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Carillion: £170m accounting 'incompetency' uncovered in April 2017

At least £170m-worth of accounting problems at Carillion were spotted by a new construction FD in April 2017, which led the company to consider restating its 2016 results.

Minutes from Carillion board meetings in May 2017, released by MPs’ joint inquiry into the firm’s collapse, show that it had to consider restating its 2016 results due to accounting problems on a number of key jobs.

Problems were highlighted in mid-April by construction FD Emma Mercer (pictured), when she flagged to senior managers the use of negative accruals on a number of large projects.

The negative accruals were claims that Carillion had against customers and suppliers on jobs that it was treating as discounts on what it owed, even though the claims had not been realised.

The accounting approach effectively allowed Carillion to reduce its costs on projects.

Ms Mercer, who would later be promoted to group FD, first raised her concerns with the construction MD Adam Green, and then went to the group HR director in order to discuss the issue with the then CEO Richard Howson.

Work and pensions committee chair Frank Field MP described this as “whistle-blowing”.

Carillion’s audit chief Andrew Dougal said the accruals should have been put down as “other debtors” on its balance sheet, treating it as money that might possibly be recovered.

KPMG audit partner Peter Meehan said he “did not believe that there was an intent to deceive, but rather was due to incompetence, negligence or sloppy accounting”.

Zafar Khan, who was group FD at the time Ms Mercer raised her concerns, said there had been “incompetence and laziness” in the accounting process.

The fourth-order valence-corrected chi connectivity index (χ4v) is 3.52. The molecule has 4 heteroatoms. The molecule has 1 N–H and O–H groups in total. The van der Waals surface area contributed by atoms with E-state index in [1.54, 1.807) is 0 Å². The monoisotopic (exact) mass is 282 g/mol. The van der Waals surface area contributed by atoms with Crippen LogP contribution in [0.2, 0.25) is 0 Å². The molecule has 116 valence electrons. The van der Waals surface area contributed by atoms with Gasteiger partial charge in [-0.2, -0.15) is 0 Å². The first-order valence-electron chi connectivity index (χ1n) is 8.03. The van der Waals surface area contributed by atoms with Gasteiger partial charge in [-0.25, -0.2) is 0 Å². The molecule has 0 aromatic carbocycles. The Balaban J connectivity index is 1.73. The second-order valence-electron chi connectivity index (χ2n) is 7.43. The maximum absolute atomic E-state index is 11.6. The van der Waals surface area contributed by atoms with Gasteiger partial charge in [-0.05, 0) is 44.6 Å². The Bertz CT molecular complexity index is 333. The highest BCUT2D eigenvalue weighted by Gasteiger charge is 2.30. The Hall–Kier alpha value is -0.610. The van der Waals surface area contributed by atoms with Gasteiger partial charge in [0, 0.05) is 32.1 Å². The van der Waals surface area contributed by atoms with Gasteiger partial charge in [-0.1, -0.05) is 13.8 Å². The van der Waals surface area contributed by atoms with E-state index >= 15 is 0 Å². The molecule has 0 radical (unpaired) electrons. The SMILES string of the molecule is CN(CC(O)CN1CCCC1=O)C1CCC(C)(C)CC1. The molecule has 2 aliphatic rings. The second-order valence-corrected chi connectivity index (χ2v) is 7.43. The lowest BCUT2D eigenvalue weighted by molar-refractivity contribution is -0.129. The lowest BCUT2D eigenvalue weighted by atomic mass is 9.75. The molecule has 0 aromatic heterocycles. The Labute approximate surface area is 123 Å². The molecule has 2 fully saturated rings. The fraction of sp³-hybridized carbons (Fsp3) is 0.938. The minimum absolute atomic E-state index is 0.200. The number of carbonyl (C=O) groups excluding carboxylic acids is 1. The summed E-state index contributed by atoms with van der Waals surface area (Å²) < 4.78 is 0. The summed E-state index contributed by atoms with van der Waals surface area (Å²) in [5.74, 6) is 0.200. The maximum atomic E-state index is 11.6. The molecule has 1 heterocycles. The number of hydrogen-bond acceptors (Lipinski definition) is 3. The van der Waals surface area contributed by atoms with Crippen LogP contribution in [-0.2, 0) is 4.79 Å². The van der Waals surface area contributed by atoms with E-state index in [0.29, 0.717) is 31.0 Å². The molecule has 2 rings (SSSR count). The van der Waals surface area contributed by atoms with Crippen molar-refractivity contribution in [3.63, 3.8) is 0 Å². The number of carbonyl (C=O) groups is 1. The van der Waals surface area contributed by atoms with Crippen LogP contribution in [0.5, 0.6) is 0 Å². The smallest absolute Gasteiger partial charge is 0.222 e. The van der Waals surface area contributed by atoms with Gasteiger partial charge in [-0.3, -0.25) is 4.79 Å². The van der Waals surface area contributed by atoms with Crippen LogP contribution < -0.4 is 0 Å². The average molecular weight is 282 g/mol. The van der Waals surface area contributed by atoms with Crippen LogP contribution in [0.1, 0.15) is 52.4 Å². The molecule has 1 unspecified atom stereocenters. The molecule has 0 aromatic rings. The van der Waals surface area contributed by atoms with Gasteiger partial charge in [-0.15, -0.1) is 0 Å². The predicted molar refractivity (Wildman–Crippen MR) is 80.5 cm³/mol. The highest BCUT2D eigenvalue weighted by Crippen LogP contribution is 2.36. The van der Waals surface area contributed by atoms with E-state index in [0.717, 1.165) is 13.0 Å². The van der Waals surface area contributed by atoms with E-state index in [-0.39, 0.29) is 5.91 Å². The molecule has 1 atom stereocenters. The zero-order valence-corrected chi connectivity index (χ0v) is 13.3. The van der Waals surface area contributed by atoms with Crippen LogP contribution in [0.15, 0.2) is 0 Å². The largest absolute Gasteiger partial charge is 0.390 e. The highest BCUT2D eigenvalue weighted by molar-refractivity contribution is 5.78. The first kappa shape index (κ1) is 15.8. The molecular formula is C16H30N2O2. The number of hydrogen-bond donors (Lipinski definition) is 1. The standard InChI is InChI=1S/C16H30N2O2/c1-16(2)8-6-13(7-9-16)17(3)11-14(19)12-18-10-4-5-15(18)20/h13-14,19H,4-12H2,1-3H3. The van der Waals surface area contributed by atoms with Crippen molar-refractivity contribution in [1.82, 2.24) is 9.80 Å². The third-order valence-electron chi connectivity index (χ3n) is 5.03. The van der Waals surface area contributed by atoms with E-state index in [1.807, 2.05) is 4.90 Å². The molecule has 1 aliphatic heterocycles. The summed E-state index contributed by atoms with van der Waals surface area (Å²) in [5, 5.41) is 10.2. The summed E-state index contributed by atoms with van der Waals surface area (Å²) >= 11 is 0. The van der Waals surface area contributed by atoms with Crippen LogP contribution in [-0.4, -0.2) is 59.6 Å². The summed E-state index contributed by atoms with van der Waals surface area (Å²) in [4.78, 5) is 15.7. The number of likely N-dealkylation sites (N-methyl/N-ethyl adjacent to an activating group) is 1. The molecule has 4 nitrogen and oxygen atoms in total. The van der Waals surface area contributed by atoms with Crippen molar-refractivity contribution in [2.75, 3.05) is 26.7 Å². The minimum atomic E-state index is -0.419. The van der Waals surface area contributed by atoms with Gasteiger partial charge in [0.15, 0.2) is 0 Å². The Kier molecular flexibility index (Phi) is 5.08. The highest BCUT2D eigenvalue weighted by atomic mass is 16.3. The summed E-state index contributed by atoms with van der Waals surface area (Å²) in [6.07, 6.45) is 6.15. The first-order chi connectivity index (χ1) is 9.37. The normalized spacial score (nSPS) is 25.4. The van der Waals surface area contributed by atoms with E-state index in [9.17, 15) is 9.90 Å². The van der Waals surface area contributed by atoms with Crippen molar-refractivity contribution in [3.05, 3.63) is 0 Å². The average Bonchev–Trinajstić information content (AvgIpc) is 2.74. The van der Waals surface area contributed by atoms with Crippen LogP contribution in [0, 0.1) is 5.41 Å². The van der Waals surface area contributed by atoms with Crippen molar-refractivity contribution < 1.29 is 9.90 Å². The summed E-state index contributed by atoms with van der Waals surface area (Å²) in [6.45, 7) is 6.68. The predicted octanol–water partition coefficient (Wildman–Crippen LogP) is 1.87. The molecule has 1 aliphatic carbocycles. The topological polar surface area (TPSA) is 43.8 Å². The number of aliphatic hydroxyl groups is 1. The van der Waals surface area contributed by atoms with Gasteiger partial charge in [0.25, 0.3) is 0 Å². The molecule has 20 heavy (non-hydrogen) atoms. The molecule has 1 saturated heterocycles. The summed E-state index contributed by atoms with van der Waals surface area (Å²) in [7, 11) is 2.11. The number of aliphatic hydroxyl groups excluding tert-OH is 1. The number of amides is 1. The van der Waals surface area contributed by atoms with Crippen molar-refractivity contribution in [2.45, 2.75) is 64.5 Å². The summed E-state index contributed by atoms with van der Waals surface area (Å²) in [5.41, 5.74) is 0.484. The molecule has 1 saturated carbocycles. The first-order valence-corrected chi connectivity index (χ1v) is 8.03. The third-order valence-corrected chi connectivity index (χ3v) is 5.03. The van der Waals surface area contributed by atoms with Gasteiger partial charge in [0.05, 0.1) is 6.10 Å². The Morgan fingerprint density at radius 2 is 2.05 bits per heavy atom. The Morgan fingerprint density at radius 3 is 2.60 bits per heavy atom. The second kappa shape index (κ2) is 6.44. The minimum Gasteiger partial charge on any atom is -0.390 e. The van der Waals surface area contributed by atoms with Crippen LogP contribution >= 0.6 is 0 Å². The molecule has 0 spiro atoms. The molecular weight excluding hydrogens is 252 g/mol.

Liverpool Royal Free Hospital, Battersea Power Station and the Aberdeen Western Peripheral Route were the problem jobs to have the largest cost-reducing claims.

As these claims had not yet been realised, the board was unsure whether the profits it had stated for 2016 still stood.

To determine whether its financial statements for 2016 could stand or needed to be re-stated, the company drew up “recovery plans” for the affected projects.

This meant finding claims and other value on the projects that could offset the negative accruals and other costs, in order to deliver the same financial positions that were stated for the end of 2016.

This equated to finding £77m on the Aberdeen Western Peripheral Route, £49m on the Royal Liverpool Hospital and £44m on Battersea – a total of £170m.

Mr Cochrane said the recovery plans had to be “credible, with a realistic chance of recovery and not simply an assumption that they would all fall in our favour” when they were presented to KPMG on 16 and 17 May for sign-off.

The board had discussed involving an independent auditor to also check the plans, but this was later rejected.

On 23 May KPMG signed off the company’s recovery plans to cover all the negative accruals, apart from £3m that did not have a “route to recovery”, but which it also judged as “not material”.

As a result, KPMG “remained satisfied [that] the profit recognised on construction contracts at 31 December 2016 was appropriate”.

However, questions were raised about KPMG’s operations and the board wanted assurances that the auditors would not miss what Ms Mercer called “sloppy accounting” again.

Mr Cochrane raised further concerns about KPMG’s approach to its audit, according to the published minutes from board meetings.

They state: “Mr Cochrane reiterated that one of the issues was that in the course of the audit KPMG had spoken only to the accountants, and that they needed to have spoken to the contract leads on all the key contracts.”

The situation concluded on 23 May with an agreement by the board and KPMG that the recovery plans were reasonable and no restatement was necessary.

Business committee chair MP Rachel Reeves said: “Carillion directors say they couldn’t foresee what investors and company staff could: that spiralling debt problems and failing contracts were destined to sink the company.

“These board minutes point to a very different scenario; Emma Mercer was sounding the alarm but none of the Carillion directors were willing to wake up and listen.”

Less than a month later in June 2017 KPMG started an enhanced contract review, which would culminate in the company announcing an £845m provision on 10 July.

Readers' comments (1)

  • This article is a classic example about gender in the board room.

    The whistle blower was a woman

    But she wasnt listened to

    What could have happened to Carillion had she been listened too???


    Unsuitable or offensive? Report this comment

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